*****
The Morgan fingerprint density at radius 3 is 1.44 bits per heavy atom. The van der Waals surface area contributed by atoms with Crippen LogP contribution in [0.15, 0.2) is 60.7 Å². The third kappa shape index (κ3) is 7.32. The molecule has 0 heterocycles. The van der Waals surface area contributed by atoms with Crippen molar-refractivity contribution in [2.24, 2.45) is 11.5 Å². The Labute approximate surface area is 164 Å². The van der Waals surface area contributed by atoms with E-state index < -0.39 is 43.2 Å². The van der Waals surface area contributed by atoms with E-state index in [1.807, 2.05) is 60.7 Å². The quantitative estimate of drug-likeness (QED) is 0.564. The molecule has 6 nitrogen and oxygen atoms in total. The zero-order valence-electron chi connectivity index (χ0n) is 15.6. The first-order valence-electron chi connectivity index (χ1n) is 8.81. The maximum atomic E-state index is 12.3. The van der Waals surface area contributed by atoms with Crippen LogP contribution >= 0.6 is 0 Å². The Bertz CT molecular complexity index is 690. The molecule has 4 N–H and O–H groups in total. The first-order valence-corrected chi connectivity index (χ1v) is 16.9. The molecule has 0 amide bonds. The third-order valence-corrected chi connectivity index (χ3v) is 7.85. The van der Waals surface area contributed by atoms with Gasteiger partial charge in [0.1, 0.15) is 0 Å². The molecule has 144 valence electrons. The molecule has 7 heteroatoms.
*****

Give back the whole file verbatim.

The Morgan fingerprint density at radius 3 is 1.44 bits per heavy atom. The van der Waals surface area contributed by atoms with Crippen LogP contribution in [0.15, 0.2) is 60.7 Å². The third kappa shape index (κ3) is 7.32. The molecule has 0 heterocycles. The van der Waals surface area contributed by atoms with Crippen molar-refractivity contribution in [2.24, 2.45) is 11.5 Å². The Labute approximate surface area is 164 Å². The van der Waals surface area contributed by atoms with E-state index < -0.39 is 43.2 Å². The van der Waals surface area contributed by atoms with E-state index in [1.807, 2.05) is 60.7 Å². The quantitative estimate of drug-likeness (QED) is 0.564. The molecule has 6 nitrogen and oxygen atoms in total. The zero-order valence-electron chi connectivity index (χ0n) is 15.6. The first-order valence-electron chi connectivity index (χ1n) is 8.81. The maximum atomic E-state index is 12.3. The van der Waals surface area contributed by atoms with Crippen LogP contribution >= 0.6 is 0 Å². The Bertz CT molecular complexity index is 690. The molecule has 4 N–H and O–H groups in total. The first-order valence-corrected chi connectivity index (χ1v) is 16.9. The molecule has 0 amide bonds. The third-order valence-corrected chi connectivity index (χ3v) is 7.85. The van der Waals surface area contributed by atoms with Gasteiger partial charge in [0.1, 0.15) is 0 Å². The molecule has 144 valence electrons. The molecule has 7 heteroatoms.